Despite the Beijing police shutting down the Mr Gay China beauty contest last year, China still sent its first ever contestant to the international segment, Mr Gay World 2010. Muyi Andiao (木易安刁, AKA Xiao Dai), a Hui-minority Kashgar native and former fashion model, ended up bagging fourth place at the world final. This year’s contest is being held this month (Wed 9 to Mon 14) in Manila – but, for reasons to do with political sensitivity, there will be no Chinese candidate. Not to be deterred, Time Out tracked down 25-year-old Muyi in Urumqi, where he runs a gay rights and Aids NGO called Xinjiang Rainbow Group. We asked him what it was like to rub shoulders with the global gay scene’s brightest and most beautiful while competing at Mr Gay World, and why these events are so important for China.
Why did you take part in Mr Gay China and Mr Gay World?
When I am 35 years old, I want to get married to a man I love and who loves me, but China hasn’t yet legalised gay marriage. It’s better to get out there and push for action rather than just waiting for other people to do it for you. And that’s why I took part.
How did you feel when you found out that you had been selected to go to Norway and take part in the international leg of the competition? How worried were you about the reaction of people in China?
Ah! I was incredibly excited; after all, I was the first ever Chinese representative at this competition. I was also a bit worried... But I thought it was really important for me to have this experience, so I took the risk. When I came back home, nothing bad at all happened to me.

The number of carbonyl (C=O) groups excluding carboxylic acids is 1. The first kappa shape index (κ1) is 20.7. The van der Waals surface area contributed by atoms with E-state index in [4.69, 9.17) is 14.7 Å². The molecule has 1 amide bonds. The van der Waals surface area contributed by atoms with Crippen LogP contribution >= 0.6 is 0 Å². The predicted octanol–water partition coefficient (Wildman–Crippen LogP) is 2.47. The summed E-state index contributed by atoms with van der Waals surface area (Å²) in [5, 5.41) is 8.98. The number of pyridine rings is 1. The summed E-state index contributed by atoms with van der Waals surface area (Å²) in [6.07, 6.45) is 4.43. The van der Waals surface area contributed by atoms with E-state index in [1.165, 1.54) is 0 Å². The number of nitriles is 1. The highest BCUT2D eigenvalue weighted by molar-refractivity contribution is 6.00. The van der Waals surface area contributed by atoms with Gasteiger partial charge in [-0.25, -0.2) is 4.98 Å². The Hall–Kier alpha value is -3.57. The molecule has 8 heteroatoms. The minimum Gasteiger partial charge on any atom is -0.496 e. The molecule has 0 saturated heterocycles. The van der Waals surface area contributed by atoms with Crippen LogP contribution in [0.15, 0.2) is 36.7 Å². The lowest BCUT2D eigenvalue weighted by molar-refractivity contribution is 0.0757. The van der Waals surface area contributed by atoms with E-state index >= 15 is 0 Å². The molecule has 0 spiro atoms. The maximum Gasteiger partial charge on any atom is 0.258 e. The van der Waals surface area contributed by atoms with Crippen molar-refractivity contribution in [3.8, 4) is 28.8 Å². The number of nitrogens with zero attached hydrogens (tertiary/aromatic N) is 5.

What did you have to do at the competition?
The main areas of assessment were deportment, appearance, political ideas and style of conversation. During the modelling segment, it was Chinese New Year, and so I chose to wear Chinese traditional clothing and carry a folding fan.
How was the atmosphere?
It was more like a big party; a really friendly atmosphere.
Were the other contestants hot? Did they flirt with you?
Ha ha! They were all really hot, really polite, and they had great bodies. After they knew I was the Chinese contestant, they really looked after me and said they admired my courage for taking part. Of course, we joked around together, too.
How did you feel when you heard you came fourth?
I was very excited that I was able to win fourth place. I felt I had accomplished my mission. The memories will always be with me.
What is the role of beauty pageants like this?
They help to promote the rights of sexual minorities as well as improve the self-acceptance of homosexuals.
Have you followed the run-up to this year’s Mr Gay World?
I’ve been following it closely. I think it’s a pity that, because of pressure, there will be no Chinese contestant this year. I really want to go and see some of my friends from last year.
When will it be possible to hold Mr Gay China?
Maybe in 2012. China still has a long way ahead of it before Mr Gay World can be held here, but we truly believe that it can be done within the next ten years.
For more info on Mr Gay World 2011 (and to check out the contestants!), see mrgayworld.org